That plan passed muster with voters early in 2007, but by the end of the year the estimated price had ballooned to $170 million, due to construction costs and unforeseen changes and delays, according to officials.

By February 2008, the final price was $184 million, and some aldermen and critics called for a halt to the project. Then a few weeks later, an even higher price tag was revealed by Cohen to a furious city: $197.5 million.

State Treasurer Timothy P. Cahill declared Newton North a “poster child’’ for the need to overhaul the way schools are built and initially balked at releasing $46.6 million in state funds for the project.

“Different and unique is good, unless it blows out the budget,’’ Cahill, who is running for governor, said in a recent interview. “There was so much different and unique here that it blew out the budget.’’

An analysis by the Globe in 2008 found that costs were driven up by several factors: buried demolition debris that made excavating the site difficult, design and management complications, hazardous materials, additional square footage for the cafeteria and kitchen, rising steel prices, and the cost of tearing down the old football stadium.

“The good news is that we have a new high school,’’ Cheryl Lappin, vice president of the city’s Board of Aldermen, said in an interview last week. “But it cost more than it should have, and we’ll pay for it for years to come.’’

Lappin, an alderwoman since 2002, said it is a relief to see the school finally open after so much acrimony. “We can’t change things,’’ she said, “but we can learn from them.’’

The city has a slate of middle and elementary school rehabilitation and building projects on the agenda, and spending on those will be heavily scrutinized. “It’s been embarrassing to hear the school called the ‘Taj Mahal,’ ’’ Lappin said.

Nine months after leaving office, Cohen remains stalwartly behind the new high school, which he says will bolster property values and Newton’s reputation for academic excellence.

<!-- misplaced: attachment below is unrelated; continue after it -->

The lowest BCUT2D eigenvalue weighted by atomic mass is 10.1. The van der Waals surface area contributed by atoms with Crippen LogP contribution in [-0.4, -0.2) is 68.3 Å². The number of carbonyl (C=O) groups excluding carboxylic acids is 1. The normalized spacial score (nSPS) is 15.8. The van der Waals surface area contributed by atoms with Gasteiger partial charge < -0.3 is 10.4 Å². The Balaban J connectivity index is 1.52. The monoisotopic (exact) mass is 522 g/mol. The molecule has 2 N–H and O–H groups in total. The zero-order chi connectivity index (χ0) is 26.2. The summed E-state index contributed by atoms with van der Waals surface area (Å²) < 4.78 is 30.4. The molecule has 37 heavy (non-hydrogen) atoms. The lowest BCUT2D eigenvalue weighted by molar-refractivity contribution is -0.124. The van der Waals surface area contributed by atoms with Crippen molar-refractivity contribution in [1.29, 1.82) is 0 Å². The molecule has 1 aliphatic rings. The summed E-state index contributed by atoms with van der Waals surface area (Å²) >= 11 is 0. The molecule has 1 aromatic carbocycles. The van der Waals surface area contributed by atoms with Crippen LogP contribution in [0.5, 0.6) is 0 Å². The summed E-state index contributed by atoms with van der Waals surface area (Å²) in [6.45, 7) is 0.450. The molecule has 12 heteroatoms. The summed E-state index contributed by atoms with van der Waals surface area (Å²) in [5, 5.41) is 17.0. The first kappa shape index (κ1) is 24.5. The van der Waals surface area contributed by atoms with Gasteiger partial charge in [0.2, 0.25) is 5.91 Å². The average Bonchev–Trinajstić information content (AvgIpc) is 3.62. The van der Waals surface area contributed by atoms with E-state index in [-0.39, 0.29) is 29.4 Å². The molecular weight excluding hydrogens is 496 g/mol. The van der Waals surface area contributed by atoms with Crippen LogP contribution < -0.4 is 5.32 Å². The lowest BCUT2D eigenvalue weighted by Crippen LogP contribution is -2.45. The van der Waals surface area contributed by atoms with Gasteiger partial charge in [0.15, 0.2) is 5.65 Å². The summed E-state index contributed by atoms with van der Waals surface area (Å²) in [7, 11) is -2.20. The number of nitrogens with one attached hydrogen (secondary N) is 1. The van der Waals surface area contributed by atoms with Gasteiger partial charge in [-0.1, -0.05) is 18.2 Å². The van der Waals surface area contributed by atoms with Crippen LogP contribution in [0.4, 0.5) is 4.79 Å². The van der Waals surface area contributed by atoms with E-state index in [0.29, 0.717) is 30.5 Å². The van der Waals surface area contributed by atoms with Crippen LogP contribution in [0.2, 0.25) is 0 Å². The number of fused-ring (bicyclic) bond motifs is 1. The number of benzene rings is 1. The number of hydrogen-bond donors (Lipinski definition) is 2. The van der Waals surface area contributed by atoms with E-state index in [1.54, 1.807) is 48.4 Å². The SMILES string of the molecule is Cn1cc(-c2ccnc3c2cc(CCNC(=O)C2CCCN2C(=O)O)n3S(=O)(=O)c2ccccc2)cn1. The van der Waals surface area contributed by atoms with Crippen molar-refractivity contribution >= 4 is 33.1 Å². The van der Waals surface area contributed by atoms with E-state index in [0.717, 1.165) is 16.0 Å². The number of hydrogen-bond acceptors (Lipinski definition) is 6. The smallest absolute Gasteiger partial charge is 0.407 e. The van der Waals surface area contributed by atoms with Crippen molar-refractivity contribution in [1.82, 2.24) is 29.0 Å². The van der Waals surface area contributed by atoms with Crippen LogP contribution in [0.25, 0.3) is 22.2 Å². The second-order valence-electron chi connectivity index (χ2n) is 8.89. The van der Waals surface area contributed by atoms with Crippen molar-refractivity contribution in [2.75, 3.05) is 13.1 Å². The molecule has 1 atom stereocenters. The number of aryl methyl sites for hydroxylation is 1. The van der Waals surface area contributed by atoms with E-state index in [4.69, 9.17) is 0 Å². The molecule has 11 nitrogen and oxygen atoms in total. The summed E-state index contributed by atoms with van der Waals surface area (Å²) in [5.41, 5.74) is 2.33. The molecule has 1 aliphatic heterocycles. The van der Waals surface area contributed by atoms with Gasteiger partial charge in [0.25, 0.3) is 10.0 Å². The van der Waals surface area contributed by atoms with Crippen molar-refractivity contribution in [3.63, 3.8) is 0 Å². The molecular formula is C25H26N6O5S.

It has been frequently overlooked, Cohen said, that Newton North’s new indoor pool, vocational facilities, outdoor fields and running tracks, and kitchen facilities will be used by the entire city, not just a small group of students.

“I hope when people look back, they’ll think that the people of 2010 really cared about education,’’ Cohen said in an interview last week. “I hope the kids learn from this that if something is important enough and you believe strongly in it, it is important to stick to it and get the job done.’’

Yesterday, as teachers settled into their classrooms for the upcoming school year, a trio of seniors leaving preseason football practice gave the building a thumbs-up.

“I’m excited about a new start,’’ said Jose Morgan, 17. “I’m excited we’ll get to pick out the hangout spot.’’

Isaiah Penn, a three-season athlete, said he was thrilled to try out the new track, but would miss the student-painted murals and tiled walls that gave a homey feel to the old school.

But Tom Doherty said there is “more circulation’’ in the new building. His first impression: “It smells clean inside.’’

Erica Noonan can be reached at enoonan@globe.com.

E-mail this article

Invalid E-mail address
Invalid E-mail address

Sending your article